Tips for Making Your Forklift Battery Last Longer

Keeping your forklift batteries in top condition helps ensure safe and efficient operation of your forklifts. Meanwhile, maintaining your forklift batteries saves you money by helping you get the most out of your equipment. Follow these tips for making your forklift battery last longer.

1. Start Recharging at 20 to 30 Percent

Charge your battery once it reaches 20 to 30 percent of its full charge capacity. If you start the charging process before it’s depleted to this point, you’ll be charging the battery too often. A forklift battery’s lifespan is about 1,500 charges, and the more often you charge your battery, the closer you bring it to the end of its usefulness.

For optimal battery health, don’t let its power drop below 20 percent. If you charge the battery when it’s lower than 20 percent, you risk damaging its performance. For the best balance of longevity and efficient use, begin charging the battery when it’s at 20 to 30 percent charge, and charge it to 100 percent; this takes about eight to 10 hours, which is why many single-shift sites charge their batteries overnight.

2. Add Water After Charging

The next tip for making your forklift battery last longer is to add distilled or deionized water after charging. In the lead-acid battery cell arrangement, lead plates are immersed in an electrolyte that consists of sulfuric acid and distilled or deionized water. The water plays a crucial role by helping ions move between the plates.

While the battery recharges, the water breaks down into hydrogen and oxygen gas. The more this change occurs, the lower the water level falls. Forklift operators should add water after the battery has charged to maintain the balance within the battery to avoid reducing the battery’s usable lifespan.

3. Avoid Sulfation

The top cause of early battery failure is sulfation, which is when the battery has a buildup of lead sulfate crystals. Sulfation interferes with the battery’s normal functioning and can lead to longer required charging times, a buildup of excessive heat, a shortened battery life, and battery failure. To avoid sulfation, store charged batteries at a temperature below 75 degrees Fahrenheit, and don’t allow stored batteries to fall below a charge of 12.4 volts.

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We often receive questions about operating an electric forklift in various weather conditions. Because these forklifts rely on complex electrical components, it is important to know when and where you can run your electric forklift.

Three frequently asked questions we receive about using electric forklifts in the rain are:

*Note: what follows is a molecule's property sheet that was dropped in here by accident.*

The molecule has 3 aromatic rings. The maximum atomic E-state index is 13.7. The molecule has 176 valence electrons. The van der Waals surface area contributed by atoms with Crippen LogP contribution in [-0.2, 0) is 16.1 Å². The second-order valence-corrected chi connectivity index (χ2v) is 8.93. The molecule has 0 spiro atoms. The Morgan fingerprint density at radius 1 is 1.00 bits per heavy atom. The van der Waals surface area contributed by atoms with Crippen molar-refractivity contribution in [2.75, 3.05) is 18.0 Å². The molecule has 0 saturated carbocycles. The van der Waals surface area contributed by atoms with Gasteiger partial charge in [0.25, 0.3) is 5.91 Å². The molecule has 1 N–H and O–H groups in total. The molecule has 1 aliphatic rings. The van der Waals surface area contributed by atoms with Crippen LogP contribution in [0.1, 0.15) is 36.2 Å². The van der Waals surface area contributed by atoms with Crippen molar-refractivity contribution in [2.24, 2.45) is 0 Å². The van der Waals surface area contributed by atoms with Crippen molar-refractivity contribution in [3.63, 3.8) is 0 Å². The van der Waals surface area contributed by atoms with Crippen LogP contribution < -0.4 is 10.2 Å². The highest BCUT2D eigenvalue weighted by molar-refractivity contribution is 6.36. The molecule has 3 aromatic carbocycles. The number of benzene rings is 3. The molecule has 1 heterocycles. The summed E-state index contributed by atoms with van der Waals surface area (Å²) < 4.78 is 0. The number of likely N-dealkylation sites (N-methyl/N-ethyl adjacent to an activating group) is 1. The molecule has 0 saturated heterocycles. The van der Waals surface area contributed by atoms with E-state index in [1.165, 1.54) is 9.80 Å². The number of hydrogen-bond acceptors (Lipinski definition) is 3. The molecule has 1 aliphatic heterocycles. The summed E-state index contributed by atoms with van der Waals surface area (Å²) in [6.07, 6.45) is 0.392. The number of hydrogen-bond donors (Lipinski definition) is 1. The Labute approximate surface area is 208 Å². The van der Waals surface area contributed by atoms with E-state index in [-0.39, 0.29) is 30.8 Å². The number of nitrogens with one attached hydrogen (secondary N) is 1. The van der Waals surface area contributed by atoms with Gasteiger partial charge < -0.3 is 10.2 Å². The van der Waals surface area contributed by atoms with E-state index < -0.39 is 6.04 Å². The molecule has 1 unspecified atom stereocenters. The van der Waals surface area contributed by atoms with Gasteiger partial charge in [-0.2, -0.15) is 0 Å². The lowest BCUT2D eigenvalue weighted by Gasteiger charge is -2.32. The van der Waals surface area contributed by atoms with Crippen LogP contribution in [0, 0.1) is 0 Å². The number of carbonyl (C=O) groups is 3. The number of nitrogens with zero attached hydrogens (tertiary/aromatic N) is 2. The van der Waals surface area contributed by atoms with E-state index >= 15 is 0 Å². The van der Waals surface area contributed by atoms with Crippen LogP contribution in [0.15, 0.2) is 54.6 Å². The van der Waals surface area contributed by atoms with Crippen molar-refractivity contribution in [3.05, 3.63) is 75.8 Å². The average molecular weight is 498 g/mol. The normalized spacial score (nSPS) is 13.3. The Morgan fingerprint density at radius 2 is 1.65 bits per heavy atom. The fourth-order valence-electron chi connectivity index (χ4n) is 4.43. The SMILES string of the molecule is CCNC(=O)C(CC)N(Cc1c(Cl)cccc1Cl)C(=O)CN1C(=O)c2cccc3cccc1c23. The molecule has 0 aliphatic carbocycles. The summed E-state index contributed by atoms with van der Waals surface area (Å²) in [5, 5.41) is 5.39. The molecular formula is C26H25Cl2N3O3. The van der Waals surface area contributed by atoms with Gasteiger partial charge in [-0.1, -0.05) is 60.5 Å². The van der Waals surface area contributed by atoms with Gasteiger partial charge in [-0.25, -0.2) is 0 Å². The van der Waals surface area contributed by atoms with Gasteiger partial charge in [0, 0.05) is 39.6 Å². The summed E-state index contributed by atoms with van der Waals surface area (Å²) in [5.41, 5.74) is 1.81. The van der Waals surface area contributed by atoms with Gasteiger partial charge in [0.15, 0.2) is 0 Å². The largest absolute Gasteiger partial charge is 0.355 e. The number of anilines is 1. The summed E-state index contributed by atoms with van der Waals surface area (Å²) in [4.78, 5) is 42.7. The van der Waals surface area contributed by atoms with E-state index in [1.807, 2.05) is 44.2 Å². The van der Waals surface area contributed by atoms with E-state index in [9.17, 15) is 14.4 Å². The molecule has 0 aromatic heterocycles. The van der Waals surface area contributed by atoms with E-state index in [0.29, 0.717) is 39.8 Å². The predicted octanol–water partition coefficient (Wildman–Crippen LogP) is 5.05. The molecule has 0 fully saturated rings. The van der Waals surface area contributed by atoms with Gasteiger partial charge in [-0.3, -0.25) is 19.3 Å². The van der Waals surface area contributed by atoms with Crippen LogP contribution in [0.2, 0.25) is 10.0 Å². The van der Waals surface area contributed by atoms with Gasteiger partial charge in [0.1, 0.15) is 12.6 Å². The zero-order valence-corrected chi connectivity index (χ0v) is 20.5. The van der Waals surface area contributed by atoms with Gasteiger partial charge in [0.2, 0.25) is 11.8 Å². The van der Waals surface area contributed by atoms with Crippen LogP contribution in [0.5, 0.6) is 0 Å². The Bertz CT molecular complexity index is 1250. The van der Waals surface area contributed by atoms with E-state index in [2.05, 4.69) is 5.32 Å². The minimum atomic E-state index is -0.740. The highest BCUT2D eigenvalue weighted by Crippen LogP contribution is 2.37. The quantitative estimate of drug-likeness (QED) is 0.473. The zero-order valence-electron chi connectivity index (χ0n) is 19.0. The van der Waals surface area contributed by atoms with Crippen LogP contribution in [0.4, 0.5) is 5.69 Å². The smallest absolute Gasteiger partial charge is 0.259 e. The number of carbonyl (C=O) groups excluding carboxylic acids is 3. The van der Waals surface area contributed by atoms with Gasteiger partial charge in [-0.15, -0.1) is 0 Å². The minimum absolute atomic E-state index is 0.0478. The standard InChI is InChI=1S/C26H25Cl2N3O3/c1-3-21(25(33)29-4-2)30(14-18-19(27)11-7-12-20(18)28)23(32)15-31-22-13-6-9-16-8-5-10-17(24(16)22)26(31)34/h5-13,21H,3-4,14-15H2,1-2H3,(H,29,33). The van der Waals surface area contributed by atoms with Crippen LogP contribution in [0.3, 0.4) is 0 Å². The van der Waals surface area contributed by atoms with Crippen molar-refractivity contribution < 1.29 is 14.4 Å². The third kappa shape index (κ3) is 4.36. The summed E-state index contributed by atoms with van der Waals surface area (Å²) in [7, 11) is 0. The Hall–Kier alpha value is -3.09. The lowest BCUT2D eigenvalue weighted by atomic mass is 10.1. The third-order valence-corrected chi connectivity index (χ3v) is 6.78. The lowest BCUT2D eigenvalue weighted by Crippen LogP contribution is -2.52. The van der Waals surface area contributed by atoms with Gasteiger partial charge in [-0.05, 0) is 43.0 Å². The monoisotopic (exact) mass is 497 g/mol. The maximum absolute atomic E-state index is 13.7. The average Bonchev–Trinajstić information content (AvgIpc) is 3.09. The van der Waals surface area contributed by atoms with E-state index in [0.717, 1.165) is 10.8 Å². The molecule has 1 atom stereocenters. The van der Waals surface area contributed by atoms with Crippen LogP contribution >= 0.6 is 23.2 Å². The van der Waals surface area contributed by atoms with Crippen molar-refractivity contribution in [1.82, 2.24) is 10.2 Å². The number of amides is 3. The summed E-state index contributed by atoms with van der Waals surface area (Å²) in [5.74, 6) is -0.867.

1. Are electric forklifts able to operate in the rain?
  2. How waterproof are electric forklifts?
  3. What safety precautions should I take in the rain?

Are electric forklifts able to operate in the rain?

While some electric forklifts cannot operate outdoors (especially in the rain), many more are designed to withstand light to moderate rain. You should always check the IP code of your forklift to ensure that it is safe to operate outdoors. More about IP codes next.

How waterproof are electric forklifts?

The best way to tell if your forklift is able to operate in the rain is by looking at the forklift’s International Protection (IP) code, sometimes referred to as Ingress Protection Markings. The IP rating is a system designed to signify how well a machine withstands solid particulates and liquids. Every forklift has an IP code that follows the pattern ‘IPXX’ with the first X denoting its solid protection level and the second X denoting its liquid protection level. Any forklift that is rated IPX4 and higher is capable of operating outside while it is raining.

The solid protection level ranges from 0 to 6, with zero indicating the forklift has no protection against contact from any size object, and six signifying that the machine is completely dust proof. Similarly, the liquid protection level ranges from 0 to 8. Zero indicates the machine has no protection against water, and eight means the machine can be submerged over three meters of water without sustaining any damage.

What safety precautions should I take in the rain?

Once you have confirmed that your forklift is able to operate in the rain, it is important to have procedures set up to keep your forklift operators safe during inclement weather. Because it is more difficult to operate a forklift in the rain, you should follow these tips to keep your team safe.

Ensure Adequate Visibility

Visibility should be a top priority in all weather conditions.

  • Use your lights and horn to help avoid incidents in the rain if you can’t see.
  • Make sure all safety lights operate.
  • Replace necessary bulbs if working in low-visibility conditions.

Know the Variances of the Forklift’s Operation

It will be harder to maneuver when operating a forklift in the rain, so you should take the necessary precautions when driving in the rain.

  • Go slow to avoid accidents. The brakes may not respond immediately, and the forks will be slick.
  • If the ground is icy, install forklift chains to provide a solid grip.
  • Close all covers to prevent water from entering the forklift and creating a potential hazard.

Wear Appropriate Rain Gear

Another great way to protect your forklift operators (and keep them healthy and comfortable) is to make sure they are wearing the right gear.

  • Wear waterproof jackets and pants.
  • Wear non-slip boots with treads to help prevent falls.
  • Wear uniforms or vests with reflective tape to stand out in limited visibility.

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